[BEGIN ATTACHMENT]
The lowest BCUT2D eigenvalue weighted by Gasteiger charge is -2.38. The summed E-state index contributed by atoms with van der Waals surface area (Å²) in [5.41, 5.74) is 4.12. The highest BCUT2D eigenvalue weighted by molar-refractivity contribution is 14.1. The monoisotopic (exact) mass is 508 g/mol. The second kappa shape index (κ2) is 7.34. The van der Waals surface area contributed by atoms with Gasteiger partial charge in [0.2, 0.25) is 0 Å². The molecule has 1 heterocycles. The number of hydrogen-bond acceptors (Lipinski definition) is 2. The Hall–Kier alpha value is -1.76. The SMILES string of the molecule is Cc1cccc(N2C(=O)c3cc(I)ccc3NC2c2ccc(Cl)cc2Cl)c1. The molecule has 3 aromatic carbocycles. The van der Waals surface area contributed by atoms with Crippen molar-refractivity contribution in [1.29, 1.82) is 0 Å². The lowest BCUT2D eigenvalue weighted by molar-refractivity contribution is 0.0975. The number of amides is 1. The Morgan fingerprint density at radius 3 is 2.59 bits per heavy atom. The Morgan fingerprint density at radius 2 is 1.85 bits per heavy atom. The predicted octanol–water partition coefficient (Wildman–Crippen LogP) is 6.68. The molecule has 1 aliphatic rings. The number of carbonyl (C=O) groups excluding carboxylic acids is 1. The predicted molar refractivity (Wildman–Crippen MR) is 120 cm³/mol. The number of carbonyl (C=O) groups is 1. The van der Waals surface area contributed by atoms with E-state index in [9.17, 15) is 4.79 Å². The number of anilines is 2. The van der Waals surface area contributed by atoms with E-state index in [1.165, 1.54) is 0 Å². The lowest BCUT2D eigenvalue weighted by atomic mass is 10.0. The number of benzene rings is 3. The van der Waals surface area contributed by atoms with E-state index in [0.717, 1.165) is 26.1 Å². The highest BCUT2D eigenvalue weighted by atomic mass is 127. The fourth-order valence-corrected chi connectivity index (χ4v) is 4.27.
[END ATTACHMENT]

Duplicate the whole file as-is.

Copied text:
The lowest BCUT2D eigenvalue weighted by Gasteiger charge is -2.38. The summed E-state index contributed by atoms with van der Waals surface area (Å²) in [5.41, 5.74) is 4.12. The highest BCUT2D eigenvalue weighted by molar-refractivity contribution is 14.1. The monoisotopic (exact) mass is 508 g/mol. The second kappa shape index (κ2) is 7.34. The van der Waals surface area contributed by atoms with Gasteiger partial charge in [0.2, 0.25) is 0 Å². The molecule has 1 heterocycles. The number of hydrogen-bond acceptors (Lipinski definition) is 2. The Hall–Kier alpha value is -1.76. The SMILES string of the molecule is Cc1cccc(N2C(=O)c3cc(I)ccc3NC2c2ccc(Cl)cc2Cl)c1. The molecule has 3 aromatic carbocycles. The van der Waals surface area contributed by atoms with Crippen molar-refractivity contribution in [1.29, 1.82) is 0 Å². The lowest BCUT2D eigenvalue weighted by molar-refractivity contribution is 0.0975. The number of amides is 1. The Morgan fingerprint density at radius 3 is 2.59 bits per heavy atom. The Morgan fingerprint density at radius 2 is 1.85 bits per heavy atom. The predicted octanol–water partition coefficient (Wildman–Crippen LogP) is 6.68. The molecule has 1 aliphatic rings. The number of carbonyl (C=O) groups excluding carboxylic acids is 1. The predicted molar refractivity (Wildman–Crippen MR) is 120 cm³/mol. The number of carbonyl (C=O) groups is 1. The van der Waals surface area contributed by atoms with E-state index in [9.17, 15) is 4.79 Å². The number of anilines is 2. The van der Waals surface area contributed by atoms with E-state index in [1.165, 1.54) is 0 Å². The lowest BCUT2D eigenvalue weighted by atomic mass is 10.0. The number of benzene rings is 3. The van der Waals surface area contributed by atoms with E-state index in [0.717, 1.165) is 26.1 Å². The highest BCUT2D eigenvalue weighted by atomic mass is 127. The fourth-order valence-corrected chi connectivity index (χ4v) is 4.27.